Live in the North? What You Should be Doing Now in Your Garden

2.4 K

If you live in a part of the country where the bulbs are just starting to show their pretty heads and the ground is beginning to soak up the warm rays from the sun, it is time to start preparing your garden.

Here is the top list of things you should be doing to prepare your garden for spring!

Place your order for summer flowering bulbs and seeds

You may notice that in late winter and early spring, your mailbox begins to fill with beautiful garden magazines that are designed to get you pumped for the season to come. Now is the time to pick out some new summer-flowering bulbs and seeds, the perfect thing to do on a cool and windy spring day. Flowers like lilies, gladioli, and ranunculi can all be ordered in late winter or very early spring for spring planting.

Clean out debris and weeds from your beds

With spring just around the corner, it is likely that you see new growth on your perennials. Now is the time to break off the old growth from last year to make room for the new. Pull weeds while you are at it and remove old leaves and debris.

Choose a nice sunny day to freshen up your beds, and you will feel ready to welcome the new plants of spring. Be sure to put the dead organic matter that you have cleared away into your compost bin so that it can break down.

Seek out and destroy any pests

Now is the time to seek and destroy any hibernating pests that might become a problem. Look carefully at the crown of your perennial plants for slugs, snails, and aphid colonies that are just waking up from a long winter nap.

Set up rain barrels for water collection

Drag your rain barrels out of the shed, give them a good cleaning, and get them set up for water collection. If you don’t have a system for water collection, now is the time to install one. Not only is collecting and using rainfall an environmentally friendly way to irrigate plants, but it is also best for plants because it is slightly alkaline.

Clean and sharpen garden tools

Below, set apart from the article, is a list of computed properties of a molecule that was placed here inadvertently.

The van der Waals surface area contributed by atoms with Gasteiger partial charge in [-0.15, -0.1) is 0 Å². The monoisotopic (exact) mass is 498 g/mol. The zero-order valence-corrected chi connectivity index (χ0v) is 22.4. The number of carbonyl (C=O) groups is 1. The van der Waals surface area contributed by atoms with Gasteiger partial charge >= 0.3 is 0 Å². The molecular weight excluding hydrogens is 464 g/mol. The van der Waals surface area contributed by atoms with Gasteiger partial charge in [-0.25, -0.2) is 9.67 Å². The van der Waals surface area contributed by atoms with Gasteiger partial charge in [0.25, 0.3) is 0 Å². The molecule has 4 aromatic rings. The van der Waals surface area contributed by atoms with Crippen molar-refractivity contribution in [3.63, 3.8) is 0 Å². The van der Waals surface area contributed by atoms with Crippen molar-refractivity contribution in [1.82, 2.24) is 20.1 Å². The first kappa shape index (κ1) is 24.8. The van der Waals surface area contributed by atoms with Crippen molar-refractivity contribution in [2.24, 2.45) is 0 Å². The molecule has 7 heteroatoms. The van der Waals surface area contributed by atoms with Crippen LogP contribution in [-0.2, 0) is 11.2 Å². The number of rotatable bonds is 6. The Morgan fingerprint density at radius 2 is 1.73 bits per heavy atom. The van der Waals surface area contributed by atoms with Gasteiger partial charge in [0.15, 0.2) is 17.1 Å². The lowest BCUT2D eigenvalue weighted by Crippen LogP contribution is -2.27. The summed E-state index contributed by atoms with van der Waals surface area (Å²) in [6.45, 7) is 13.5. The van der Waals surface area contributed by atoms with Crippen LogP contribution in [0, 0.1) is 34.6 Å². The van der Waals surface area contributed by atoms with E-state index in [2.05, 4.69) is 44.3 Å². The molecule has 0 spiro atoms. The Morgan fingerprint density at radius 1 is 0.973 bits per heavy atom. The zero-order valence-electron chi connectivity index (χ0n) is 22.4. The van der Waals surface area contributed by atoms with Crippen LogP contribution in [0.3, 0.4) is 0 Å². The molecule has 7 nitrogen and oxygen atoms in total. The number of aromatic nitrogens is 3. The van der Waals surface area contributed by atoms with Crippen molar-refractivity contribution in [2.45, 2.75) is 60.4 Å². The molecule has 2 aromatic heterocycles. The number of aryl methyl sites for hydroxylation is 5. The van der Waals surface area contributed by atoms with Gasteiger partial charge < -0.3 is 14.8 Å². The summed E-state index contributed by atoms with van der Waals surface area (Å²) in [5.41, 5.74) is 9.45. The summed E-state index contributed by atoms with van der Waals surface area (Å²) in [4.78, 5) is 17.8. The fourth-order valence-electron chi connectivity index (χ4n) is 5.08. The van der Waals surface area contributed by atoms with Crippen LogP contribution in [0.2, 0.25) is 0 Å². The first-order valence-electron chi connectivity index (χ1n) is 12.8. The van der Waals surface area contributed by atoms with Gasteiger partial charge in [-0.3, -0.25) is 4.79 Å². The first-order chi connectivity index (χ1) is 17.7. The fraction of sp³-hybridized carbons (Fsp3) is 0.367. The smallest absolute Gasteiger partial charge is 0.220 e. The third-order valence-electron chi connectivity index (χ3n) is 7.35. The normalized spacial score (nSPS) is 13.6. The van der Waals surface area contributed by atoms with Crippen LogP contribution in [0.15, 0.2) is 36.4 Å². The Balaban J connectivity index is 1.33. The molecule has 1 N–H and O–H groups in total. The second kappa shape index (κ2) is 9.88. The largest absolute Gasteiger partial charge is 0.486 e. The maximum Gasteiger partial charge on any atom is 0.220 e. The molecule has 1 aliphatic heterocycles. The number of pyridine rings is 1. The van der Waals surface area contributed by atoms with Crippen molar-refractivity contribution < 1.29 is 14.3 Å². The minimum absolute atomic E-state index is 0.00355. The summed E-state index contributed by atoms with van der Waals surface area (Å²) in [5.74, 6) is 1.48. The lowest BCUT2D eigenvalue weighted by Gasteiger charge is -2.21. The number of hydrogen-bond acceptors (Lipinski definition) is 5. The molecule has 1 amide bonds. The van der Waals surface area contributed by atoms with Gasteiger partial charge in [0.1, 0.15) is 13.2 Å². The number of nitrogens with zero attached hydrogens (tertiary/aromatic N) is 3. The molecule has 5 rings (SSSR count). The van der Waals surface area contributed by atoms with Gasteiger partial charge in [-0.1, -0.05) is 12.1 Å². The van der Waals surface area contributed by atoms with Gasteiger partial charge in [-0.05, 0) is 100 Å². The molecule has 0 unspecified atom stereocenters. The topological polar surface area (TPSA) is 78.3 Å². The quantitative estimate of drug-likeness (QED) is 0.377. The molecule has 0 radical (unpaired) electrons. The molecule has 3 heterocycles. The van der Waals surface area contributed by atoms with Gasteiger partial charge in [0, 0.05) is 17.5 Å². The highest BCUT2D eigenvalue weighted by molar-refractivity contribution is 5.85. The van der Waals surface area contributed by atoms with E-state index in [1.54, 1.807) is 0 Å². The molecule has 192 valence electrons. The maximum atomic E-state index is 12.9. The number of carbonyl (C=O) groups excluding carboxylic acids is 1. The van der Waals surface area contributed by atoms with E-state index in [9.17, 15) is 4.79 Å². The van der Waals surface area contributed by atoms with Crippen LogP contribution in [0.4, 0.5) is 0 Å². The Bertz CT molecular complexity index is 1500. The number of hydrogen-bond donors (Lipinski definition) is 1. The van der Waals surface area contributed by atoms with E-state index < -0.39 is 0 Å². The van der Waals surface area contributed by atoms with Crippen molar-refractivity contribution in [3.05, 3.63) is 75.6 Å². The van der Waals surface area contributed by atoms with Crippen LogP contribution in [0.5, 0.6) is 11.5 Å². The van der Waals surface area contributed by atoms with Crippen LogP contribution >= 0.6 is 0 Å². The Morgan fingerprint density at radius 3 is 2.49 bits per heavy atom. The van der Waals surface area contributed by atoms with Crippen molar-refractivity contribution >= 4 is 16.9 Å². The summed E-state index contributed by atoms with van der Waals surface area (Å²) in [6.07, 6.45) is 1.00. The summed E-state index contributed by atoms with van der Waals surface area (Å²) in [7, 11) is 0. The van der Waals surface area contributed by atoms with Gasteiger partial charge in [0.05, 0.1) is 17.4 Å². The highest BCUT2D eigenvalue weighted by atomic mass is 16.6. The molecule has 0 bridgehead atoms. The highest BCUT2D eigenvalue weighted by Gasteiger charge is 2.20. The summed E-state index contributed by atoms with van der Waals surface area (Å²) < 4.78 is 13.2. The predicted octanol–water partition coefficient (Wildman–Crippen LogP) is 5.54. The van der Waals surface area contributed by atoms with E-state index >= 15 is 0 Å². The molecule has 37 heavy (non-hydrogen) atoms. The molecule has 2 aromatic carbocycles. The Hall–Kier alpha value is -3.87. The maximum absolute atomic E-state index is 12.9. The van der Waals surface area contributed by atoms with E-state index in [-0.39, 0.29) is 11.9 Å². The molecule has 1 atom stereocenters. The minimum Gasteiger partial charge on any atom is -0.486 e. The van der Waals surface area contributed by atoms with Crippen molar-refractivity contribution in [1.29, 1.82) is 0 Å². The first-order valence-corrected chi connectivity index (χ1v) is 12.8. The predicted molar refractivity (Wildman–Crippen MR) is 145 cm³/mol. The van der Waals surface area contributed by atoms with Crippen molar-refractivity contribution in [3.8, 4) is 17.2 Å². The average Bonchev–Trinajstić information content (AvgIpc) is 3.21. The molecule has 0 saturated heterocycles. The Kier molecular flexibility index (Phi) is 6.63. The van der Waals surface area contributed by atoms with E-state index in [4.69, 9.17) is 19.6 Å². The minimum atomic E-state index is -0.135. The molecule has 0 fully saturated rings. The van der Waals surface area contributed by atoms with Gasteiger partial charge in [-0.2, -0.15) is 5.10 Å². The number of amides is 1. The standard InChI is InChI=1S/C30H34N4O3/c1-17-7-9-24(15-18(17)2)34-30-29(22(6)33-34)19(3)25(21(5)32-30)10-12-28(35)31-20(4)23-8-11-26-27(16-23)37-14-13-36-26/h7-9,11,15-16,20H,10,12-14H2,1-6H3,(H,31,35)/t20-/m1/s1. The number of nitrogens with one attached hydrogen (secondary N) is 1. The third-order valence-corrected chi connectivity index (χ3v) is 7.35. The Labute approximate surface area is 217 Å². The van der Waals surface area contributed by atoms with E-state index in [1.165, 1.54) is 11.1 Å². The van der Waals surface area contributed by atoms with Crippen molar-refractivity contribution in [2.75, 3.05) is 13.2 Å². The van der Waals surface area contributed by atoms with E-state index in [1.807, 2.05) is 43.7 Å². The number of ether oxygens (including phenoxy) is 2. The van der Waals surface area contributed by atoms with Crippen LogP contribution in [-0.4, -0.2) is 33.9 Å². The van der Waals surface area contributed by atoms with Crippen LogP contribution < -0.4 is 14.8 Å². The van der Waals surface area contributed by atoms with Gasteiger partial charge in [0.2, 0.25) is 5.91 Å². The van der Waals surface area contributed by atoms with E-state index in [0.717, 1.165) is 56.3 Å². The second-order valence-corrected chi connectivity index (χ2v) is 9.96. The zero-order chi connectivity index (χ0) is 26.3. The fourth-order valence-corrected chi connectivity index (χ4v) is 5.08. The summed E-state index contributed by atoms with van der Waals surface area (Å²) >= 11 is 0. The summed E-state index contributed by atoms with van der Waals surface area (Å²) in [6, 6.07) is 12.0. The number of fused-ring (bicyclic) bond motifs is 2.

Head to the shed or the garage and pull out your garden tools for a good cleaning. Keeping up on your tools will help prevent diseases from spreading and will save you time and money in the long run. Use a very strong detergent and hot water to clean all bladed tools. Sharpen tools to improve efficiency. Add some oil or WD40 to the blades and hinges of clean and sharpened tools.

Fix fences, gates, and trellises

Because most of your time will soon be spent on planting and caring for your garden and home landscape, now is a good time to work on infrastructure projects like fences, gates, and trellises.

Get your soil ready

Once the days are a bit warmer, you should begin to work compost and organic material into your garden soil. After you clean your beds, work new organic material down about 8-12 inches, being careful not to disturb existing perennials. If you have a raised garden bed, you can prepare the soil and place a black piece of plastic over the top to warm up the soil more quickly. This means that you will be able to plant a couple of weeks sooner than most people – especially if you live in an area that gets bright and hot spring sun.


If you haven’t yet done so, now is the time to do some final pruning of your shrubs and trees. Pruning will encourage new and healthy growth and shape plants to the desired size for your garden. Just be sure that you use clean pruners.


As true spring comes closer, you can begin to plant a few things in your garden. These are plants that tolerate cooler temperatures and will add color and interest to your early spring garden.

  • Pansies
  • Lilac
  • Snapdragons
  • Peas
  • Lettuce
  • Cabbage
  • Spinach

Just be sure to avoid planting any warm-season plants until the threat of frost for your area is gone and the nights have warmed up.

Clean out pots for planting

Any pots that you have from last year will need to be cleaned out before you can plant in them. This includes old soil that may harbor bacteria. Dump the old stuff out and use a solution with detergent and a couple of drops of bleach along with warm water to clean your pots and get them ready for the season.

What about it, are you getting the gardening itch? I am!

Happy Growing,

Susan, CBHC and Master Gardener

2.4 K